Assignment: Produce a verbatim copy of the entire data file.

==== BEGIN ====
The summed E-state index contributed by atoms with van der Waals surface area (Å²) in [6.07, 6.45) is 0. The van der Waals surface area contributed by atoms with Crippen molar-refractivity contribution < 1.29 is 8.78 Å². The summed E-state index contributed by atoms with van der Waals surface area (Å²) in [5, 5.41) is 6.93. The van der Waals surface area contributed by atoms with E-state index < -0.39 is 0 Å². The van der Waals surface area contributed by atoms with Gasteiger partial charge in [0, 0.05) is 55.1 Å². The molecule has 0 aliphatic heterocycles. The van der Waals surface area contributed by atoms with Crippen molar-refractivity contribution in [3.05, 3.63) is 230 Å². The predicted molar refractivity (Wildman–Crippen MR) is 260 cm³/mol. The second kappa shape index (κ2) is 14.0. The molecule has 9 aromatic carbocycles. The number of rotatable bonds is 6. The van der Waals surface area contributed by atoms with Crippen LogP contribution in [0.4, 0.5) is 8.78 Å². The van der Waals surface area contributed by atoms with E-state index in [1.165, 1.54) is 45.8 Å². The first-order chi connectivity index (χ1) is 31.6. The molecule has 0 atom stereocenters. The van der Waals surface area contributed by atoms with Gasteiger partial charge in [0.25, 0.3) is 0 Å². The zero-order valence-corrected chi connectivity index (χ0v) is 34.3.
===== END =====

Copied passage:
The summed E-state index contributed by atoms with van der Waals surface area (Å²) in [6.07, 6.45) is 0. The van der Waals surface area contributed by atoms with Crippen molar-refractivity contribution < 1.29 is 8.78 Å². The summed E-state index contributed by atoms with van der Waals surface area (Å²) in [5, 5.41) is 6.93. The van der Waals surface area contributed by atoms with E-state index < -0.39 is 0 Å². The van der Waals surface area contributed by atoms with Gasteiger partial charge in [0, 0.05) is 55.1 Å². The molecule has 0 aliphatic heterocycles. The van der Waals surface area contributed by atoms with Crippen molar-refractivity contribution in [3.05, 3.63) is 230 Å². The predicted molar refractivity (Wildman–Crippen MR) is 260 cm³/mol. The second kappa shape index (κ2) is 14.0. The molecule has 9 aromatic carbocycles. The number of rotatable bonds is 6. The van der Waals surface area contributed by atoms with Crippen LogP contribution in [0.4, 0.5) is 8.78 Å². The van der Waals surface area contributed by atoms with E-state index in [1.165, 1.54) is 45.8 Å². The first-order chi connectivity index (χ1) is 31.6. The molecule has 0 atom stereocenters. The van der Waals surface area contributed by atoms with Gasteiger partial charge in [0.25, 0.3) is 0 Å². The zero-order valence-corrected chi connectivity index (χ0v) is 34.3.